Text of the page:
In contrast to a tandem duplication, a copy of a gene may appear on a different chromosome when messenger RNA is reverse-transcribed into DNA that inserts at a new genomic address. This is the case for two genes on human chromosome 12, called PMCHL1 and PMCHL2, that were copied from a gene on chromosome 5 that encodes a neuropeptide precursor. Absence of introns in the chromosome 12 copies belies the reverse transcription, which removes them.1 (Tandem duplicates retain introns.)
The hallmarks of polyploidy are clear too: Most or all of the sequences of genes on one chromosome appears on another. "You can often still see the signature of a polyploidization event by comparing the genes on the two duplicated chromosomes," Postlethwait says.
Muddying the waters are the segmental duplications, which may include tandem duplications, yet also resemble polyploidy. "Instead of a single gene doubling to make two adjacent copies as in a tandem duplication, in a segmental duplication, you could have tens or hundreds of genes duplicating either tandemly, or going elsewhere on the same chromosome, or elsewhere on a different chromosome. If the two segments were on different chromosomes, it would look like polyploidization for this segment," says Postlethwait. Compounding the challenge of interpreting such genomic fossils is that genetic material, by definition, changes. "As time passes, the situation decays. Tandem duplicates may become separated by inversions, transpositions, or translocations, making them either distant on the same chromosome or on different chromosomes," he adds.
QUADRUPLED GENES Many vertebrate genomes appear to be degenerate tetraploids, survivors of a quadrupling--a double doubling from haploid to diploid to tetraploid--that left behind scattered clues in the form of genes present in four copies. This phenomenon is called the one-to-four rule. Wolfe compares the scenario to having four decks of cards, throwing them up in the air, discarding some, selecting 20, and then trying to deduce what you started with. Without quadruples in the sample, it is difficult to infer the multideck origin. So it is for genes and genomes.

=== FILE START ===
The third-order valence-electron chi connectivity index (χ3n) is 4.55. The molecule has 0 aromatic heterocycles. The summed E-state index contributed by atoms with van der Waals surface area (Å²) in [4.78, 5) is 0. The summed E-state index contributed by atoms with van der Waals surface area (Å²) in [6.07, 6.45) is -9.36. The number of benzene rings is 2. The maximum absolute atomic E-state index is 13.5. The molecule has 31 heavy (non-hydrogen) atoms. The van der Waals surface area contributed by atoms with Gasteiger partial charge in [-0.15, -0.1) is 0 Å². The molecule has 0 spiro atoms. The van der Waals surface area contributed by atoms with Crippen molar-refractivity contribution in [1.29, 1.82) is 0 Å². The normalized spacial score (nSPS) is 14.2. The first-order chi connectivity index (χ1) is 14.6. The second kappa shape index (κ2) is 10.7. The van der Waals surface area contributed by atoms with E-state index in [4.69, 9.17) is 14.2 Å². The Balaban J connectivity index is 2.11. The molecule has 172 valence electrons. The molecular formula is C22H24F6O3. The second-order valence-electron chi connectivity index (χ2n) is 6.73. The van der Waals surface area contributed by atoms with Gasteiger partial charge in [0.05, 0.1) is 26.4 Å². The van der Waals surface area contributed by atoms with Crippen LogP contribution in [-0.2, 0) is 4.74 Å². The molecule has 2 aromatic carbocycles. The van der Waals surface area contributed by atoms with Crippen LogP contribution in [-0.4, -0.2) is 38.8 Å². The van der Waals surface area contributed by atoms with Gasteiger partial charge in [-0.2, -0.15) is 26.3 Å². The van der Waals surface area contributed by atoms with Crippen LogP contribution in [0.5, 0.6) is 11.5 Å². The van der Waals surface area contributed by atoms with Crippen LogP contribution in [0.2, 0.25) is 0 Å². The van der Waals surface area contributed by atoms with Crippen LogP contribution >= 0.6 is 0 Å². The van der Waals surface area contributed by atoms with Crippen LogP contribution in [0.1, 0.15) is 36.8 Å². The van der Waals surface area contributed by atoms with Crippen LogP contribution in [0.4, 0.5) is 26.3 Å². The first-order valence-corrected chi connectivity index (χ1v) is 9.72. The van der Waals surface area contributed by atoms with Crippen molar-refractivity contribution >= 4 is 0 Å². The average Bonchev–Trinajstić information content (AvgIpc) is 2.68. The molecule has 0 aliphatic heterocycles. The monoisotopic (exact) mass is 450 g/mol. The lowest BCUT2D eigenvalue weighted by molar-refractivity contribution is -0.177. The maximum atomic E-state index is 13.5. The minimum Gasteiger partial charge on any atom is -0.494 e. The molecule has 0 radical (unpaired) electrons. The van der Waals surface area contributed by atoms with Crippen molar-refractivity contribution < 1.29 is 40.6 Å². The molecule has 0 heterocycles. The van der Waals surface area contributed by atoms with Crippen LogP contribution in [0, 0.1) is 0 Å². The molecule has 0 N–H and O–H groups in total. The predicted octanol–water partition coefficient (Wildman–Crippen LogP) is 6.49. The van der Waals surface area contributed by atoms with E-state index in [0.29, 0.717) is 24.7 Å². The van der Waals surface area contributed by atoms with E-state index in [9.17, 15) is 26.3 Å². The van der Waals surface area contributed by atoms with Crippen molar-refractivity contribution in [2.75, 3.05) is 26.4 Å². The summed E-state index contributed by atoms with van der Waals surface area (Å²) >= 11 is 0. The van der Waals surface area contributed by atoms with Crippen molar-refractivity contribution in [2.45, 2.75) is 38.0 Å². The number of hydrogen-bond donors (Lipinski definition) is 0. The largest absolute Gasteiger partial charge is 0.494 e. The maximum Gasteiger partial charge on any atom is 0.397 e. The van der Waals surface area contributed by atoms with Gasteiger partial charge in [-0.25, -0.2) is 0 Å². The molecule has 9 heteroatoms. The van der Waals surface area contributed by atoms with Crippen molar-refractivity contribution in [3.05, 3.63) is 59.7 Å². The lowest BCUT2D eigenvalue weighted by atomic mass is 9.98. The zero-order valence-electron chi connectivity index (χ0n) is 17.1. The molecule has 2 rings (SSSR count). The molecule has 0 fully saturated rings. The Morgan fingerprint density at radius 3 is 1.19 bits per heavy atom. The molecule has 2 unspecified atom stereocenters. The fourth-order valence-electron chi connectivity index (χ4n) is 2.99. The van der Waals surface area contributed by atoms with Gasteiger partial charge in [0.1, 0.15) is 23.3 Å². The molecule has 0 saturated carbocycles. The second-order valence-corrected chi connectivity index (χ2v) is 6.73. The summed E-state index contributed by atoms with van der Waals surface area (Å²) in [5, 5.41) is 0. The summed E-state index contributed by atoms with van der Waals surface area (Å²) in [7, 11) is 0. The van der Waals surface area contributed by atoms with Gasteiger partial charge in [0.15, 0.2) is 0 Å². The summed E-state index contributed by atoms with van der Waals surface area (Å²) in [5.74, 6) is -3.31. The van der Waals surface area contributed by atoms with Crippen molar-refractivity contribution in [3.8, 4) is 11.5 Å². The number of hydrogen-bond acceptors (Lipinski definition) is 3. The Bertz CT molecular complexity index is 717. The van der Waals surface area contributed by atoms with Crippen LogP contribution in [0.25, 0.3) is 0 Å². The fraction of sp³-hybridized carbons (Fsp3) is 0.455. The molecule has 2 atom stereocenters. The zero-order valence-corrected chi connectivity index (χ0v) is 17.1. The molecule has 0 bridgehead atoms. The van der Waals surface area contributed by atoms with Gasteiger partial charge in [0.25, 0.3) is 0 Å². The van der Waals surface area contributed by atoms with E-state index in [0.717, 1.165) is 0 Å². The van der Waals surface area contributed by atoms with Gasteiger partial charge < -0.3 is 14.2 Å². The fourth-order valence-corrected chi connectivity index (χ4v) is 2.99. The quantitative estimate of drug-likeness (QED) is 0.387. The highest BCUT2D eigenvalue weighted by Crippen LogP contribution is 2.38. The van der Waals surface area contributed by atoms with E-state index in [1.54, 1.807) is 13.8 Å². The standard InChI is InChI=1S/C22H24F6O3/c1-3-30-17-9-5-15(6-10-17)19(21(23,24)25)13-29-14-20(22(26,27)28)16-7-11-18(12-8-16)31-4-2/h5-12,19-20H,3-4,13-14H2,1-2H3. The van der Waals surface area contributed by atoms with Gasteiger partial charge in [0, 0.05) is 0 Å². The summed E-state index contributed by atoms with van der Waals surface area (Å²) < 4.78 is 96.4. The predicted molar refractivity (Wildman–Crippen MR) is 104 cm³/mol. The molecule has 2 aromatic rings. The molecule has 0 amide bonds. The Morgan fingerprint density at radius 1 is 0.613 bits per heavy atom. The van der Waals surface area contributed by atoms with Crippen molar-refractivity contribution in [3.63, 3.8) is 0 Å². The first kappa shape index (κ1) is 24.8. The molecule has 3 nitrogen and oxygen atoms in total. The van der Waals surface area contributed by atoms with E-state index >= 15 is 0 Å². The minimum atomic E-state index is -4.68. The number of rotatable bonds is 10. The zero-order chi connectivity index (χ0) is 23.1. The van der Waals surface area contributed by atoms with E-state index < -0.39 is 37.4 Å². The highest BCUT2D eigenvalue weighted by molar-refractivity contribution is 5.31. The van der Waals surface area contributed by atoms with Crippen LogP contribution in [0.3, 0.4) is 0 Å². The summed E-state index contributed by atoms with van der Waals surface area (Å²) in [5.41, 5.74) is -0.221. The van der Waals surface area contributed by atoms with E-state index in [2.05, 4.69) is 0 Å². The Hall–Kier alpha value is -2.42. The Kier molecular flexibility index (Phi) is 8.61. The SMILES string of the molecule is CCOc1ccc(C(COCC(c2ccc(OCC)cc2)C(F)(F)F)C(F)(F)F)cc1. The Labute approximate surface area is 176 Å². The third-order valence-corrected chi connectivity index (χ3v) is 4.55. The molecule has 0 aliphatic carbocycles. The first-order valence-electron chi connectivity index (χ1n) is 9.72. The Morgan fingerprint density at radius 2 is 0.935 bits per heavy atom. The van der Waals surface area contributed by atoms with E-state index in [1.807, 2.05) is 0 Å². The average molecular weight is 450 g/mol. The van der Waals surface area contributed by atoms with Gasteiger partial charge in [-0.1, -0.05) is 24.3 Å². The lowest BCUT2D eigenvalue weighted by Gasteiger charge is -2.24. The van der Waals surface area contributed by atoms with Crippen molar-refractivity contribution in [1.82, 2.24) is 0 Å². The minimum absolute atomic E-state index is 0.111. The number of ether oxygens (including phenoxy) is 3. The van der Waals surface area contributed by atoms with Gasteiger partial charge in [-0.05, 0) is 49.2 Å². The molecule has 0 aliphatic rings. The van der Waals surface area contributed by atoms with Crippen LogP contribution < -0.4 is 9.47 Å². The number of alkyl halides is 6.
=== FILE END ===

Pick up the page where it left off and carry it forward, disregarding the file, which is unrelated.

"How can you tell whether large duplications built up, or polyploidy broke down? People are saying that they can identify blocks of matching DNA that are evidence for past polyploidization, which have been broken up and overlain by later duplications. But at what point do blocks just become simple duplications?" asks Susan Hoffman, associate professor of zoology at Miami University, Oxford, Ohio.
The idea that the human genome has weathered two rounds of polyploidy, called the 2R hypothesis, is attributed to Susumu Ohno, a professor emeritus of biology at City of Hope Medical Center in Duarte, Calif.2 The first whole genome doubling is postulated to have occurred just after the vertebrates diverged from their immediate ancestors, such as the lancelet (Amphioxus). A second full doubling possibly just preceded the divergence of amphibians, reptiles, birds, and mammals from the bony fishes.
Evidence for the 2R hypothesis comes from several sources. First, polyploidy happens. The genome of flowering plants doubled twice, an estimated 180 and 112 million years ago, and rice did it again 45 million years ago.3 "Plants have lots of large blocks of chromosomal duplications, and the piecemeal ones originated at the same time," indicating polyploidization, says Lynch. The yeast Saccharomyces cerevisiae is also a degenerate tetraploid, today bearing the remnants of a double sweeping duplication.4
Polyploidy is rarer in animals, which must sort out unmatched sex chromosomes, than in plants, which reproduce asexually as well as sexually. "But polyploidization is maintained over evolutionary time in vertebrates quite readily, although rarely. Recent examples, from the last 50 million years ago or so, include salmonids, goldfish, Xenopus [frogs], and a South American mouse," says Postlethwait. On a chromosomal level, polyploidy may disrupt chromosome compatibility, but on a gene level, it is an efficient way to make copies. "Polyploidy solves the dosage problem. Every gene is duplicated at the same time, so if the genes need to be in the right stoichiometric relationship to interact, they are. With segmental duplications, gene dosages might not be in the same balance. This might be a penalty and one reason why segmental genes don't survive as long as polyploidy," Lynch says.